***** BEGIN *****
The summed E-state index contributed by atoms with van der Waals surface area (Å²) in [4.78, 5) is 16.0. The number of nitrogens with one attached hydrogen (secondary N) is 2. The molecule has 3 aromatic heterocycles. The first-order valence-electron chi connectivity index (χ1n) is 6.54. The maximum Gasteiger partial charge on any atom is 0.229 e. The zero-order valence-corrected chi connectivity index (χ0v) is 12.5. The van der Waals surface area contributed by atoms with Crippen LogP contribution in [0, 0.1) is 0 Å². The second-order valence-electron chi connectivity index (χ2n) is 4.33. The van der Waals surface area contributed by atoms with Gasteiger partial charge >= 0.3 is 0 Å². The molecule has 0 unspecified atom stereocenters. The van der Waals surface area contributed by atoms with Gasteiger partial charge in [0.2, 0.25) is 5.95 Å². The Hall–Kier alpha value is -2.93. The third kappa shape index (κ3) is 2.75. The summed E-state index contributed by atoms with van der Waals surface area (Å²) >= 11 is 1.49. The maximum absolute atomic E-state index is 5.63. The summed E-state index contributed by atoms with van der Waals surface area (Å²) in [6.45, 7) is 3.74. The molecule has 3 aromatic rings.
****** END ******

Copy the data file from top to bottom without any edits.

The summed E-state index contributed by atoms with van der Waals surface area (Å²) in [4.78, 5) is 16.0. The number of nitrogens with one attached hydrogen (secondary N) is 2. The molecule has 3 aromatic heterocycles. The first-order valence-electron chi connectivity index (χ1n) is 6.54. The maximum Gasteiger partial charge on any atom is 0.229 e. The zero-order valence-corrected chi connectivity index (χ0v) is 12.5. The van der Waals surface area contributed by atoms with Crippen LogP contribution in [0, 0.1) is 0 Å². The second-order valence-electron chi connectivity index (χ2n) is 4.33. The van der Waals surface area contributed by atoms with Gasteiger partial charge >= 0.3 is 0 Å². The molecule has 0 unspecified atom stereocenters. The van der Waals surface area contributed by atoms with Gasteiger partial charge in [0.2, 0.25) is 5.95 Å². The Hall–Kier alpha value is -2.93. The third kappa shape index (κ3) is 2.75. The summed E-state index contributed by atoms with van der Waals surface area (Å²) >= 11 is 1.49. The maximum absolute atomic E-state index is 5.63. The summed E-state index contributed by atoms with van der Waals surface area (Å²) in [6.45, 7) is 3.74. The molecule has 3 aromatic rings.